They are relaunching, leaving beta status and bringing in a slew of changes. Check after the jump for one of the most bizarre conferences ever, and my thoughts on the matter.
Two men appeared as monks, speaking to the camera, offering their “humble apologies”. Instead of outright apologising for being so vague about the abrupt closure, they claimed we didn’t get the joke since they left a number of hints. They confirmed that GOG is coming out of beta with a plethora of changes, all aimed at improving the service. They include:
– 98 percent new code
– six times faster
– six times more users
– better search options
– improved site design
– easier registration
– added community options
Despite all this, games will still be DRM-free and won’t require a client to download them.
The reason the site went down is due to “technical reasons” According to GameInformer, gamers couldn’t access their games over that time period, which is why it was shut down.
One can’t help but wonder if there is more to this story than meets the eye. During the time GOG was down, the shares of Optimus S.A. (GOG’s holding company) rocket up in value. Specifically in the region of 25%. However, the fact that GOG is back, and better than ever (Baldurs Gate with expansion pack and extras for $10!) is the most important thing here.
Another thing that GOG needs to consider is how many customers did they just lose? This stunt confirmed the fears of a digital distribution platform. What if, one day, the site goes down and thats that? So affirming the fears of the people who were concerned about this could not be good for business. That said, perhaps it was worth doing it so that they could get the new site out.
Heres the press release from GOG themselves, which appears on their new web page:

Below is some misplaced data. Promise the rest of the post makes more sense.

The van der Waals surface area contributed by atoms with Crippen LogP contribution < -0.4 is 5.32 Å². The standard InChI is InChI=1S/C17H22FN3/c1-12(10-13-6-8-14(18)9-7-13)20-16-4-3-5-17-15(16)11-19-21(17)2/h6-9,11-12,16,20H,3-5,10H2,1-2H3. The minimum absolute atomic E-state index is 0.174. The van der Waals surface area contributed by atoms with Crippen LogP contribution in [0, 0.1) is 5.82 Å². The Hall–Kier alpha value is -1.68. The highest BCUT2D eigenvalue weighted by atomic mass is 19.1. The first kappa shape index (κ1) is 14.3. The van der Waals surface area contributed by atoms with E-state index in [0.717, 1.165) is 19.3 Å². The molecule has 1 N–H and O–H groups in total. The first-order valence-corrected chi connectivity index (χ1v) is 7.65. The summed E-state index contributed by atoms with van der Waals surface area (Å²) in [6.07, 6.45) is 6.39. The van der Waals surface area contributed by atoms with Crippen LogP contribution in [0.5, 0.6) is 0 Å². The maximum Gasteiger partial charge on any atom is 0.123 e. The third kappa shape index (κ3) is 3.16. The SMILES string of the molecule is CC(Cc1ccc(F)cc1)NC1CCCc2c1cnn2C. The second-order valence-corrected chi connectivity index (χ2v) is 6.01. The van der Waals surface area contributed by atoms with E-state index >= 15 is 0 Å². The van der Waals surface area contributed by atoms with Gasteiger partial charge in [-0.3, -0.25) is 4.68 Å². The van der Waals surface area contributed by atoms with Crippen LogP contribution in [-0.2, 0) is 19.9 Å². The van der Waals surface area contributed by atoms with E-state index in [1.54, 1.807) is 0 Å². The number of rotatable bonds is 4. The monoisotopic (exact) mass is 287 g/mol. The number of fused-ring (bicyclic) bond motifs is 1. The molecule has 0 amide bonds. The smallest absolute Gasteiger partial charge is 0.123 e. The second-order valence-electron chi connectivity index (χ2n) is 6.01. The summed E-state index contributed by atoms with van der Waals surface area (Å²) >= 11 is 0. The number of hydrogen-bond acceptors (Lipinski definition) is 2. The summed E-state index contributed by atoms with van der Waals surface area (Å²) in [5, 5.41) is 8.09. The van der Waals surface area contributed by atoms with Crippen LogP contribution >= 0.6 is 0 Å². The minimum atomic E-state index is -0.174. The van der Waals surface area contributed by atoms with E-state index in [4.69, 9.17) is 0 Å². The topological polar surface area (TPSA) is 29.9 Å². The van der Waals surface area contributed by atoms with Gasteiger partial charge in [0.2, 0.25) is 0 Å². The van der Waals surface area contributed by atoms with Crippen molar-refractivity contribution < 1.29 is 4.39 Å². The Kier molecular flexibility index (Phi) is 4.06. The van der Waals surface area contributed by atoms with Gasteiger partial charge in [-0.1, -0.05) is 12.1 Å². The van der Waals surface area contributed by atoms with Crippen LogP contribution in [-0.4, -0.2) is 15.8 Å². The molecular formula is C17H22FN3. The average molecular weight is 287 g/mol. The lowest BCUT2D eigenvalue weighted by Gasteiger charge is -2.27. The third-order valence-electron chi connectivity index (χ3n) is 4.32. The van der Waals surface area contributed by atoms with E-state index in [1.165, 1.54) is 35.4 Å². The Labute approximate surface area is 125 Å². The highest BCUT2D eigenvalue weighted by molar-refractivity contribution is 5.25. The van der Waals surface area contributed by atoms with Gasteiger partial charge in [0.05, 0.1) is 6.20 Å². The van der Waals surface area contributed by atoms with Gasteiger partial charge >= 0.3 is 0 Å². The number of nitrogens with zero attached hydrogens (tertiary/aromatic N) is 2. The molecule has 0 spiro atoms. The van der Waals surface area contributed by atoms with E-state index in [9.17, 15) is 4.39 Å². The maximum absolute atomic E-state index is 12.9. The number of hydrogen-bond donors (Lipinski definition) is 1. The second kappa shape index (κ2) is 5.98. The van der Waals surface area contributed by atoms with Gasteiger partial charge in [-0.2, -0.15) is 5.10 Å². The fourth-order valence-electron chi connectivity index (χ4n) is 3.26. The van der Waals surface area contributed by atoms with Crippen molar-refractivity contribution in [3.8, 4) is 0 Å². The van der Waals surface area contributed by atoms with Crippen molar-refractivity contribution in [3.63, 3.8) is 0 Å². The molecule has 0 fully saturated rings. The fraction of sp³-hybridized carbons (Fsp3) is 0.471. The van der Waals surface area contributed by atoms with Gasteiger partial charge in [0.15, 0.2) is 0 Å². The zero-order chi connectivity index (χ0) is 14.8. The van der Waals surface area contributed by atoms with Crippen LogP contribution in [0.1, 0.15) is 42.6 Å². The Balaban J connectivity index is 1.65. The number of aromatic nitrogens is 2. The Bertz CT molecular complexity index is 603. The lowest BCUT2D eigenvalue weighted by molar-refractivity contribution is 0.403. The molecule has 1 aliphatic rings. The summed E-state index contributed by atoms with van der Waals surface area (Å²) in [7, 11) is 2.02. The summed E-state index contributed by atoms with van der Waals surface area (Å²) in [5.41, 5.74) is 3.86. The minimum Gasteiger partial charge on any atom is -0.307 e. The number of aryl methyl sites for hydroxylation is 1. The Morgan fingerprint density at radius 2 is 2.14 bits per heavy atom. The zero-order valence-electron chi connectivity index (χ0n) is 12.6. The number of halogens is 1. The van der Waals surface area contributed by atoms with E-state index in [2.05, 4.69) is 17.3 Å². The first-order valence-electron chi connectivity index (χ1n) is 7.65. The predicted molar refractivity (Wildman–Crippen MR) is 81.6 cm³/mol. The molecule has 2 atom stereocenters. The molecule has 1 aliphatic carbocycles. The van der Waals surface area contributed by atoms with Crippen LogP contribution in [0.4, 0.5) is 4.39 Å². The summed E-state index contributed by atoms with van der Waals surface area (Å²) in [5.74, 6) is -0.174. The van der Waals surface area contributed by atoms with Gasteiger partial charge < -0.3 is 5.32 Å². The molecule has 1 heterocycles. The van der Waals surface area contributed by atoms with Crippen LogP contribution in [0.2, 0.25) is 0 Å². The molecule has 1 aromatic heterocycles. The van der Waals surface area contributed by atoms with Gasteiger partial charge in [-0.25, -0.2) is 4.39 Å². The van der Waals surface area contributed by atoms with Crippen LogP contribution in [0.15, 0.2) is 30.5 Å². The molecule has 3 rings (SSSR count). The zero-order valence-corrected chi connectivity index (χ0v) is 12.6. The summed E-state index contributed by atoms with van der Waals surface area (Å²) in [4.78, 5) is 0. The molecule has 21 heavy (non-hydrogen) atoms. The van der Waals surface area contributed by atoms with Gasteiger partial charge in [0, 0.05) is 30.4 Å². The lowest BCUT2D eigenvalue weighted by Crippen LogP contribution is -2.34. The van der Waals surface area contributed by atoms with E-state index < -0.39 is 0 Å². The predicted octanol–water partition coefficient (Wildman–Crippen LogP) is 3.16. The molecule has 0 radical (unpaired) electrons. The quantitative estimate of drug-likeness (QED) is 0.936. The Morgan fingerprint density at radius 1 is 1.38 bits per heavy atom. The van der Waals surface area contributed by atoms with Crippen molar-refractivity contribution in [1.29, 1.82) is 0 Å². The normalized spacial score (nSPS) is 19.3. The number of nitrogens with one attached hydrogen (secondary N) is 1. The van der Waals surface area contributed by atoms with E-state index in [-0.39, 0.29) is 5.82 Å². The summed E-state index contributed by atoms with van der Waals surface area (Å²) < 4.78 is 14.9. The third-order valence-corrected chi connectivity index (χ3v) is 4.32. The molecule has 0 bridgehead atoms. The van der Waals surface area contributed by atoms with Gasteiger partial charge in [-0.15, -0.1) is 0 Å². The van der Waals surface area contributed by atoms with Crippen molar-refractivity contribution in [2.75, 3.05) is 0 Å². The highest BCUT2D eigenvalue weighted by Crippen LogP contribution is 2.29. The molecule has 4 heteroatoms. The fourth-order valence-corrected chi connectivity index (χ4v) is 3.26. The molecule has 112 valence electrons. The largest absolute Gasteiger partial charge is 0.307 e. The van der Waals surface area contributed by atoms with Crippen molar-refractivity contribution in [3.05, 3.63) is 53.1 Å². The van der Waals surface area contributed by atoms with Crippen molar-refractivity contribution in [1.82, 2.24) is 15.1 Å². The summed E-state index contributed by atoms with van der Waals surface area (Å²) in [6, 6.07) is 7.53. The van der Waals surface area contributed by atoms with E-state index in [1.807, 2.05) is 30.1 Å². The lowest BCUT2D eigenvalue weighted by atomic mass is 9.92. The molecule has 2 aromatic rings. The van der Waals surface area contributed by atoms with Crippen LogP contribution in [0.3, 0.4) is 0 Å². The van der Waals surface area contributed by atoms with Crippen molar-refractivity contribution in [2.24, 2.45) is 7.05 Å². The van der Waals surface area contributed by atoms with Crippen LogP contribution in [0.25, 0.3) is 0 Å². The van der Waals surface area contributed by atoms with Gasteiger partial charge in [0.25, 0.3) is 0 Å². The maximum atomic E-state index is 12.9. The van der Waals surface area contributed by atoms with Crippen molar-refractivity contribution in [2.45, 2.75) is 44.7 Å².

First of all we would like to apologize everyone who felt deceived or harmed in any way by us closing down GOG.com without any warning and without giving access to your games. We apologize for that from the bottom of our hearts!
Now it’s time we put an end to all the speculations once and for all. It’s true that we decided that we couldn’t keep GOG.com the way it wasâ€¦ so we won’t. As you probably know by now, GOG.com is entering its new era with an end of the two-years beta stage and we’re launching a brand new GOG.com with new, huge releases.
The new GOG.com will launch at 8.00 a.m. EDT (2 p.m. CET). Later today we’ll provide you here with 4 videos where you’ll find all needed information about the current events, as well as news on the new GOG.com, the upcoming big releases and the summary of the last two years.
This comes from PCGamer, where they explain why they pulled this marketing stunt:
â€œFirst of all we’d like to apologize to everyone who felt deceived or harmed in any way by the closedown of GOG.com. As a small company we don’t have a huge marketing budget and this why we could not miss a chance to generate some buzz around an event as big as launching a brand new version of our website.â€
Thoughts? Personally, I feel that this was below the belt. I get that they don’t have much money to use on marketing, but they have a brilliant PR person who works for them and a simple press release, or free games to long term users/supporters, or anything that isn’t “sorry we’re closed, bye. OH WAIT IT WAS ALL A JOKE.” That is callous, and disrespectful to the thousands of customers who truly love the service.
Surely, they must have realised this little experiment had backfired in the worst of possible ways, and they should have gone on damage control mode to save credibility. Again, this is why they have a dedicated PR person. GOG.com has done such a good job in its particular niche, that this is unacceptable. Frankly, I feel we can and should expect more from GOG.
That all said, there may have been background issues we weren’t aware of, which forced GOG to do what they did. They claimed that they needed to take the site down to launch the new one, but plenty of sites who have undergone a makeover (like us, for example) haven’t needed to take down anything, and had the two versions of the site run concurrently. So that could be damage control nonsense that they are feeding us.
All in all, I’m glad GOG are back and stronger than before, with some big titles in the wings, but they pulled something really really stupid, and I hope for their sake that they had no control in the matter. Anyone one with an ounce of logic could have foreseen that it wouldn’t end well.
Last Updated: September 23, 2010